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Journal of Rehabilitation Research and Development
Vol. 38 No. 4, July/August 2001

A neuromuscular platform to extract electrophysiological signals from lesioned nerves: a technical note

Michael R. Wells, PhD; Urmi Vaidya, PhD; John L. Ricci, PhD; Carl Christie, BS

Department of Biomechanics and Bioengineering, New York College of Osteopathic Medicine, New York Institute of Technology, Old Westbury, NY 11568-8000; Department of Anatomy, University of Medicine and Dentistry of New Jersey, Newark, NJ


This material is based upon work supported by a grant from the National Science Foundation (BES9632962) and the New York College of Osteopathic Medicine of the New York Institute of Technology.
Address all correspondence and requests for reprints to: Michael R. Wells, PhD, Department of Biomechanics and Bioengineering, New York College of Osteopathic Medicine, New York Institute of Technology, P.O. Box 8000, Old Westbury, NY 11568-8000; email: mwells@iris.nyit.edu.

Abstract — The volitional control of prosthetic devices could be greatly enhanced if the information formerly supplied by peripheral nerves to the amputated limb could be utilized. In an effort to gain practical access to this information, a method was established to form a stable biological interface with fascicles of lesioned nerves. A small strip of an intact muscle was isolated in rats using a silicone tube cuff electrode and innervated by the lesioned peroneal branch of the sciatic nerve. After 4 weeks survival, stimulation of the nerve fascicle produced reliable signals from the neuromuscular platform in the range of 0.5 to 2 mV. Histologically, myotubes remained intact and axons could be identified growing in and over the surfaces of the isolated muscle strips. These or similar interface techniques may supply electrophysiological signals of sufficient amplitude and reliability to provide peripheral nerve-based guidance information for prosthetic devices.

Key words: electrodes, lesioned nerves, motor signals, prosthetic, volitional guidance.

INTRODUCTION

  The volitional operation of prosthetic devices requires some source of information that can be utilized for guidance according to the operator's wishes. While amputation removes the structural elements of the limb, the ends of lesioned nerves remain and continue to carry information for the operation of muscles and sensory information from the removed limb (1). It has been shown that lesioned peripheral nerves that are not permitted to regenerate continue to demonstrate a normal pattern of discharge appropriate for the muscles that they originally innervated for extended periods of time (1). Attempts to use lesioned nerves as a source of information for prosthetic devices in human amputees have met with limited success (2). Part of the difficulty in the use of signals derived from motor nerves is their low amplitude. The signals obtained from even normal nerves via nerve cuff electrodes during functional activity are in the range of 10-50 µV (3). While signals of this amplitude can be used for prosthetic devices (4), the signal level obtained from lesioned nerves is complicated by a progressive attenuation with time after injury (5). The attenuation of nerve discharge amplitude or nerve action potentials originates in part from a slow atrophy and/or loss of motor nerve cells and their axons that no longer have connections with muscle (6). This atrophy progresses slowly over a period of months to years in adult mammals and results from trophic interdependence of motor neurons and their muscle targets for their mutual maintenance of normal metabolism and survival (5,6).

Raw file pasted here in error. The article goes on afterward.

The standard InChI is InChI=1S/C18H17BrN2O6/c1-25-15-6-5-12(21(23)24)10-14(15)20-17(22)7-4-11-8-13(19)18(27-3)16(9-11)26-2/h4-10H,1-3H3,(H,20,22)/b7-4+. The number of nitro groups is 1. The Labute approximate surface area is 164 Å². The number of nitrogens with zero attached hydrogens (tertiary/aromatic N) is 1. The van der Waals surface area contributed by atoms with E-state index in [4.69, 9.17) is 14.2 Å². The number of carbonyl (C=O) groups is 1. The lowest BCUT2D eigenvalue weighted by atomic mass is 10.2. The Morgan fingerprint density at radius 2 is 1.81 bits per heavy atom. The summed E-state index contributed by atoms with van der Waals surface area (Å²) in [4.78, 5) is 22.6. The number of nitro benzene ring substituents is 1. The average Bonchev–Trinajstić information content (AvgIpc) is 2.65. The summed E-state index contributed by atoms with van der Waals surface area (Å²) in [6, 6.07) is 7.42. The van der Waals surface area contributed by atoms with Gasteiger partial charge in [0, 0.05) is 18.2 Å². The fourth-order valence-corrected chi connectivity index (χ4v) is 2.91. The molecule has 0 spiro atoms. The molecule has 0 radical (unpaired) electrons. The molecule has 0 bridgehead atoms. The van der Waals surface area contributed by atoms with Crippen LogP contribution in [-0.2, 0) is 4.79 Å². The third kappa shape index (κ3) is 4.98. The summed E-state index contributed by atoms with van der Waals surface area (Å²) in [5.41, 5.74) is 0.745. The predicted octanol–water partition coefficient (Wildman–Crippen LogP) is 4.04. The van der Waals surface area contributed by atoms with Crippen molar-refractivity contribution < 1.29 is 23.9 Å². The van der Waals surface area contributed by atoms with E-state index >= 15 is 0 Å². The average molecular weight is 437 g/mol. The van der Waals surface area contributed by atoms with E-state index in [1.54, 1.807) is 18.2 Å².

Myoelectric signals from more proximal existing musculature or portions of intact muscles that remain in partially amputated limbs can be used more readily for prosthetic guidance because of their higher signal amplitude (mV range) and accessibility. This use of different muscles as a source of information for prosthetic guidance requires retraining, since the muscles used are not concordant with the prosthetic function desired. Ideally, the neuromuscular signals obtained to guide a prosthetic device should be similar to those generated for muscles of the original limb for analogous functions. The use of muscle from portions of a donor muscle reinnervated by a lesioned nerve or fascicle of a nerve is one possible approach to obtain such information (1,7). However, the design and properties of an interface that could be used for this purpose have not been described. In this paper, we demonstrate the basic properties of such a biological interface between a fascicle of a lesioned nerve and a small strip of autologous donor muscle. Recording from such an interface may allow the acquisition of stable, naturally amplified signals from lesioned nerves. A preliminary description has been presented in abstract form (8).

METHODS

  Twenty adult male Sprague Dawley rats (approximately 200 g) were utilized in all experiments under a protocol approved by the institutional animal care and use committee. The electrodes utilized for the isolation and recording of neuromuscular platform signals were of similar design to those used for chronic nerve recording and are illustrated in Figure 1A (3). Platinum iridium wire (100µ, Thomas Scientific) was used for electrodes and initially for lead connections. Lead wires to the connector were later replaced with spiral wire leads encased in silicone tubing (Biopotential leads, Data Sciences International). The cuff consisted of a 4-mm silicone tube (O.D. 4 mm, I.D. 2 mm) with a single lengthwise slit to allow the electrode to be wrapped around an isolated muscle fascicle. The three electrode wires were constructed in two different designs, one in a discontinuous loop around the inside of the tube (Figure 1A) and the other as bare wire tips that protruded approximately 0.2 mm into the tube. Electrodes were spaced evenly within the tube at a distance approximately 1 mm apart. Lead wires were separated and encased in medical-grade silastic adhesive and attached to a connector also encased in silastic. The lead wires and connector were implanted under the skin for access at the time of evaluation. With the animal under Nembutal anesthesia (40 mg/kg), an incision was made on the lateral thigh over the palpable border of the femur. A slip of muscle approximately 1.5 mm in diameter was isolated from the gluteus muscle, which inserts on the proximal femur. The original origin and insertion of the muscle slip were maintained. Care was taken to ensure that the diameter of the slip was smaller than the diameter of the tube to avoid pressure ischemia. The slip was isolated close to the muscle's attachment to the femur, for stability. The silastic tube containing the electrodes was placed around the muscle slip, and the tube sutured closed with two 7-0 sutures. A suture was placed on either end of the tube and passed through muscle attaching close to the femur, for stabilization. The adjacent sciatic nerve was then exposed by separating the muscle fascia. The peroneal nerve fascicle was dissected free and cut distally so that the proximal nerve stump could be mobilized and sutured into one end of the electrode tube over the muscle slip (Figure 1B).